How Is the Tort of Trespass to Chattels Different From the Tort of Conversion?
The Tort of Trespass to Chattels Involves Damage or Interference Caused to a Chattel Without Removal or Deprivation of the Chattel Which Differs From Conversion or Detinue Where the Owner or Person With a Right of Possession of the Chattel Is Deprived of Possession.
Understanding Tort Law Principles Involving Trespass to Chattels, Conversion, and Detinue, Including the Differences
Trespass to chattels is, essentially, the proper civil law term for referring to harm to chattels, meaning objects unattached to land, such as personal belongings including furniture, clothing, appliances, cars, boats, among other things, as well as commercial belongings such as mobile equipment, products and supplies, materials, among other business related objects.
Trespass to chattels is similar to conversion and detinue whereas all three relate to wrongful interference with a chattel; however, the distinguishing nuance with trespass to chattels is that the object remains in possession or control of the owner or person with rightful possession which differs from conversion and detinue where the owner or person with rightful possession is deprived of possession. Perhaps the easiest way to explain the difference is to use the criminal law term in that conversion or detinue may arise from theft (criminal law term) of the object, being interference by removing the chattel from the possession of the rightful owner or person with right of possession and trespass to chattels may arise from vandalism (criminal law term) being interference without removal of the chattel.
The elements necessary to give rise to the tort of trespass to chattels were well articulated in Ontario Consumers Home Services v. Enercare Inc., 2014 ONSC 4154 where it was stated:
 In Hudson’s Bay Company v. White,  O.J. No. 307 (Ont.Gen.Div.) Lederman J. at para. 8 referenced the criteria necessary for trespass to chattels:
In Clerk and Lindsell on Torts, 17th ed. (London: Sweet and Maxwell, 1995), at p. 705, the authors define trespass to chattels, or “trespass to goods”, as being concerned with “the direct, immediate interference with the plaintiff’s possession of a chattel”. Halsbury’s offers a similar definition at Vol. 45, para. 1491: “Trespass to goods is an unlawful disturbance of the possession of goods by seizure or removal, or by a direct act causing damage to the goods”.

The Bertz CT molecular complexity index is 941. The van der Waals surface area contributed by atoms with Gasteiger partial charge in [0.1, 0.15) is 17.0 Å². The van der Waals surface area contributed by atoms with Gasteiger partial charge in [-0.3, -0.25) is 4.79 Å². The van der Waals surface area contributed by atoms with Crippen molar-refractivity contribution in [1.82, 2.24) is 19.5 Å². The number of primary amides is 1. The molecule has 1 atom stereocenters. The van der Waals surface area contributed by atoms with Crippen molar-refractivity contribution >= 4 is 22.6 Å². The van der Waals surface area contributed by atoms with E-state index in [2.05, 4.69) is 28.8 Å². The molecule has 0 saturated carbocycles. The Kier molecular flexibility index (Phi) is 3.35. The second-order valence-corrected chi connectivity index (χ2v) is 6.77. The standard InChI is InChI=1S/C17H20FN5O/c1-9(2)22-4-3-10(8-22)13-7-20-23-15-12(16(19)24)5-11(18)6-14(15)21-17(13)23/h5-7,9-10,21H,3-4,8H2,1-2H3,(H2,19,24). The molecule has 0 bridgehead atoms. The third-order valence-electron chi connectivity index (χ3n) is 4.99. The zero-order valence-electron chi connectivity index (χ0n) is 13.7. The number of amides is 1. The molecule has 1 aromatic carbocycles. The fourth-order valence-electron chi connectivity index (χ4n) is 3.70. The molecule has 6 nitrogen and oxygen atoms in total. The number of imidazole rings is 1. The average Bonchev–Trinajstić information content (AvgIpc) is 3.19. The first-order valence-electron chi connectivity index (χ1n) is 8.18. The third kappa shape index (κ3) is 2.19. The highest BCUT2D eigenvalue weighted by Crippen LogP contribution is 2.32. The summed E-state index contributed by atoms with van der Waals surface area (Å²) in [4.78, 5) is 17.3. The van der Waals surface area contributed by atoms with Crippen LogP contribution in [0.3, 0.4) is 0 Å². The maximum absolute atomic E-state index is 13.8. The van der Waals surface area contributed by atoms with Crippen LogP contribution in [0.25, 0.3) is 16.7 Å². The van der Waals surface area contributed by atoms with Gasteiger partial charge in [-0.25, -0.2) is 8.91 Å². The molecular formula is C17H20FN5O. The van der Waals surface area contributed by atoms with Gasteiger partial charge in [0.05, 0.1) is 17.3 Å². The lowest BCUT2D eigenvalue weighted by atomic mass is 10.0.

Where chattels, such as an automobile as a personal belonging, or other thing, is harmed per the law of trespass to chattels, a lawsuit may make claim for the resulting actual loss suffered, meaning the devaluation of the object as a result of the harm to the object. Furthermore, depending on the circumstances, especially where the trespass was troublesome and emotionally disruptive, general damages may be appropriate; and additionally, where the trespass was intentional or egregiously malicious, punitive damages may be applicable.
The tort of trespass to chattels is found within the family of interference torts which include, among others, the torts of conversion and detinue. The key difference with the tort of trespass to chattels and the tort of conversion or the tort of detinue, is that with trespass to chattels, the chattels, meaning goods or personal belongings, remain with the rightful owner or person with rightful possession.
The torts of trespass to chattels, conversion, and detinue, are often confused whereas the lines between each can, and often do, cross depending on the circumstances. Legal practitioners and scholars could spend hours discussing the various interplay between these various torts, among other torts. As always, these pages provide merely a beginning.